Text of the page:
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I have given up on modern soprano saxes. Through the years I have owned 2 Selmer Mk Vl's, a silver Yamaha YSS-62 and a Yani 901. None of them can compete with my Conn from 1926 in tone and open free-blowingness. Its just a happy thing to play. The scale is fine, and the lack of a front F key is no problem at all. I have easy fingerings up to triple A. Also my friend's 1920's Martin is also exquisite, and I have played old Bueschers that were really great. Also tried a very early 5 digit Mk Vl once, which seemed like the only Selmer that could compete with my Conn. The newer modern horns Ive played just seem to be shadows of the old timers to my ears. Any thoughts?
 

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I 've been told that the Selmer Super Acion 80 series II is the best sounding modern soprano. I certainly like mine. Very heavy brass. Dark full tone.
 

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Only modern soprano that claims to have a vintage sound is a Keilwerth SX-90. Perhaps you should give one a try.
 

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The R&C sopranos both straight and curved also have that vintage thing going on.
 

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LateNiteSax said:
I have given up on modern soprano saxes. Through the years I have owned 2 Selmer Mk Vl's, a silver Yamaha YSS-62 and a Yani 901. None of them can compete with my Conn from 1926 in tone and open free-blowingness. Any thoughts?
I bet the modern horns you've tried have a smaller bore than their old american counterparts (take some measurements and let us know!). Maybe the JK as suggested above, has a bigger bore...
 

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Discussion Starter #6
I feel no need to try these other horns, but if they have the Conn thing going on, thats good. I dont have a micrometer to measure the bores. A common misconception is that a bigger bore = a bigger sound. I can see easily without any devices the fact that the Selmer has a considerably larger bore at the top of the tube than the Conn. I think the big bore VS small bore thing is a real oversimplification and dumbing down of the issues, kind of like silly political soundbites on the Iraq war: "they hate our freedom" and absurd stuff like that. You need to see whats really going on under the surface with design and manufacturing of horns.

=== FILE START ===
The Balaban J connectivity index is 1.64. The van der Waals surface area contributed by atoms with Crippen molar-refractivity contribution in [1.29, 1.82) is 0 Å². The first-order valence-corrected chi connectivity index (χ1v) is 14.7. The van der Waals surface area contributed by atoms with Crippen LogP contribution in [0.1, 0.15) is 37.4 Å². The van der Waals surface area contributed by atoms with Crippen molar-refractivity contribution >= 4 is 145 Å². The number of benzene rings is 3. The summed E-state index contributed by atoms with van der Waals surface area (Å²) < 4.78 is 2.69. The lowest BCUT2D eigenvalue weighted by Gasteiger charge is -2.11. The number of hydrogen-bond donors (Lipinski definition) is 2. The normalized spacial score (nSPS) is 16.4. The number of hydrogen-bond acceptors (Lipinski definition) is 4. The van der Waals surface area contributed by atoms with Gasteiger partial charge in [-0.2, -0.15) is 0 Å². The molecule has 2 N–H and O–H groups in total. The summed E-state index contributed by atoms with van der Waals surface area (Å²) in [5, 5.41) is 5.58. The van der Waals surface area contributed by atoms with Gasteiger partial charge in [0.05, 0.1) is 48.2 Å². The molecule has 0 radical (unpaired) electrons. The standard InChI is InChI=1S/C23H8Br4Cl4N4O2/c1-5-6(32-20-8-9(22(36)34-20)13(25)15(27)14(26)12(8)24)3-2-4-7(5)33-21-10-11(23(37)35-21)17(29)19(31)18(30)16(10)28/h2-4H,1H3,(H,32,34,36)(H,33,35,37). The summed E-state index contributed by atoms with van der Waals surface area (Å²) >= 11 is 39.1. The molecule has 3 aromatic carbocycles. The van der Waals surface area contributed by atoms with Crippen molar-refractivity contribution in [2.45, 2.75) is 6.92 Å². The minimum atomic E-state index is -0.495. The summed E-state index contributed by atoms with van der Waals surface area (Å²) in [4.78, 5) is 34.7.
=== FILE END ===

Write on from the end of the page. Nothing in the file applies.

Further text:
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I just measured my S901 and 1928 Buescher TT sops. I measured their length and their outside diameters at three different points where the rods and keywork didn't interfere.

Both sops were the same length. If anything, the S901 had the larger outside diameters at all points, but we are talking less than a tenth of a milimeter, not significant numbers. I don't know what the inside measurements are - does anyone?

I've owned 'em all over the years (except a Martin) and I really like the S901 and the one TT in my closet. My second TT is a great player, too , but it doesn't have the resonance of my favorite TT.

Still, when I play them all side-by-side, they all sound good. Even though I can hear differences, they are just that - differences, not better or worse. I doubt if anyone could tell one from another under blind testing.

The advantage of the modern sopranos, especially the S901 is intonation. The Bueschers are good, but the Yanagisawas are superb - and the S901 is the best of my three Yanagisawa sopranos.

The advantages of the TT is 1) the look for my kind of music, and 2) the strong high end.

We've been over this ground before, I know. I don't buy big-bore vs. small bore, especially in sopranos, and I don't buy the weight arguments, although I will concede that ANY additional weight for someone with physical problems may be a factor. I STILL believe that all sopranos are within a few ounces of each other regardless of the era or features. DAVE
 

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sycc said: